Interesting: Minds + Machines patent app for using domain names as currency

Patent application describes a novel way to use domain names as a currency.

Minds + Machines domains as currencySo far, we’ve seen some innovation in how new top level domain names are distributed and sold, but not much innovation in how they’re actually used.

Minds + Machines has an idea that certainly seems innovative: using domain names as a currency.

The company filed a patent application on the idea last year, and it was just published by the U.S. Patent and Trademark office this morning. (Read the full application embedded below.)

The idea is that you can buy a domain name from your registrar that has a certain stored value facilitated by the registry. For example, I could go to GoDaddy and request a $500 stored value domain name. The registrar would then issue a domain name, such as USD500-781211.work, which corresponds to that $500. Click here to continue reading…

Wow, how was this case not reverse domain name hijacking?

WIPO panelist drops the ball in RDNH decision.

A single member World Intellectual Property Organization panel has denied a UDRP complaint against the domain name alessandro.com, but failed to find the complainant guilty of reverse domain name hijacking.

Frankly, I’m stunned that panelist Pablo A. Palazzi did not find beauty products company Alessandro International GmbH to have brought the case in bad faith, and his rationale contradicts the facts of the case.

Alessandro International GmbH filed the complaint against Alessandro Gualandi of New York. Yes, the respondent’s name is Alessandro, and he registered his first name as a domain name.

The arguments made by the complainant are stunning: Click here to continue reading…

Marchex CEO steps down

A new boss at Marchex and Q4 earnings released.

Marchex reported earnings today, and also announced that long time CEO Russell Horowitz has stepped down. Company co-founder Pete Christothoulou has taken over the top post.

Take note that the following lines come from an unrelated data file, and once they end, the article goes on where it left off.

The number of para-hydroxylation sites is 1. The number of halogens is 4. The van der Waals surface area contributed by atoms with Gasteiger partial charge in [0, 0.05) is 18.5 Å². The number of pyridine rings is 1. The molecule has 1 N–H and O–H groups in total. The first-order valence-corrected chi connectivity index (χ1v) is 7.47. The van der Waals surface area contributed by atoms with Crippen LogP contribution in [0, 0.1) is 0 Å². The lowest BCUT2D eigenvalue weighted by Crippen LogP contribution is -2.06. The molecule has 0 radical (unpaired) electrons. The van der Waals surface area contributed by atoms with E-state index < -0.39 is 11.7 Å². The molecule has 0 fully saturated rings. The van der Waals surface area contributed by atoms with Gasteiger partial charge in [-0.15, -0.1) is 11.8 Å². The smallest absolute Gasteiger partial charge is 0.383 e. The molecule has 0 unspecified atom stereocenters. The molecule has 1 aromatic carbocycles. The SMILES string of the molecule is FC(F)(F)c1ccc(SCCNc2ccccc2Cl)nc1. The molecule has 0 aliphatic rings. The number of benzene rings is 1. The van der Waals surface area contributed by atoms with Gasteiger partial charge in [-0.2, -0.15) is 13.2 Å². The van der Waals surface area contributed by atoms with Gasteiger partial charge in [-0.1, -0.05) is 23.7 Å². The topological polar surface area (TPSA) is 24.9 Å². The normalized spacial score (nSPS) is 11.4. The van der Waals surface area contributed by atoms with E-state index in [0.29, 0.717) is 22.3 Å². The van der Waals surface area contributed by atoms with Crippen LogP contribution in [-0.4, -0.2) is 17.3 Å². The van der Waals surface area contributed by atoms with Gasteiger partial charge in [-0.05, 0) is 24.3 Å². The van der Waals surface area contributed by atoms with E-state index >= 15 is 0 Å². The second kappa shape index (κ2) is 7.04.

The company, which derives the bulk of its revenue from performance advertising in which customers pay for phone calls, had a rocky 2014 after losing the bulk of its business from its biggest client. The stock trades for about $4.00 now, well below its 52-week high of $12.84.

Marchex also owns a large portfolio of domain names that it monetizes and sells through the Archeo Domains brand. The Archeo business reported revenue of $3.0 million for Q4 2014, and $14.5 million for the year. Both of these numbers are down from their prior respective periods.

Here’s what sold at NameJet this past week

Joseph Peterson reviews the previous week’s expired domain name sales on NameJet.

China is perched at the top of our chart – same as last week. The high expired domain sale from NameJet was YuChu.com ($11.9k), which – if experience is any guide – probably has multiple meanings apart from being a proper name. In spite of its resemblance to the English word “symmetry”, SYMM.com ($1.8k) is bound for a Chinese audience also, as are WABB.com ($1.9k), SeHai.com ($713), and possibly 2 or 3 others among the shorter domains whose buyers haven’t yet been revealed. Click to seed more sales…

New candidate for worst domain name: Sqeeqee.com

Why would you put your company at such a marketing disadvantage?

sqeeqeeI’ve written about plenty of poor domain name choices, and I have a new candidate to throw into the mix:

Sqeeqee.com

Sqeeqee.com is some sort of social networking platform, and it proudly just launched a cloud file hosting service called SqeeBox.

How do you think you pronounce these brands?

Skee-key? Skwey-key? Squeak-Key?

It’s tough to say. On the one hand, the logo has keyholes, so I think something with “key” in it. But then their marketing information suggests the latter:

“Almost as fast as you can say “Squeaky”, you can use “Sqeeqee’s innovation social commerce platform to handle all of your social networking…”

(Update: it turns out it is supposed to be pronounced “squeaky”.

Look, I’m a big fan of using a .com domain name for your business. But if your choice is Sqeeqee.com or Squeaky.social, I’d go with the .social. (Actually, I think they’re both horrible, difficult to spell names and I’d just pick another brand name.)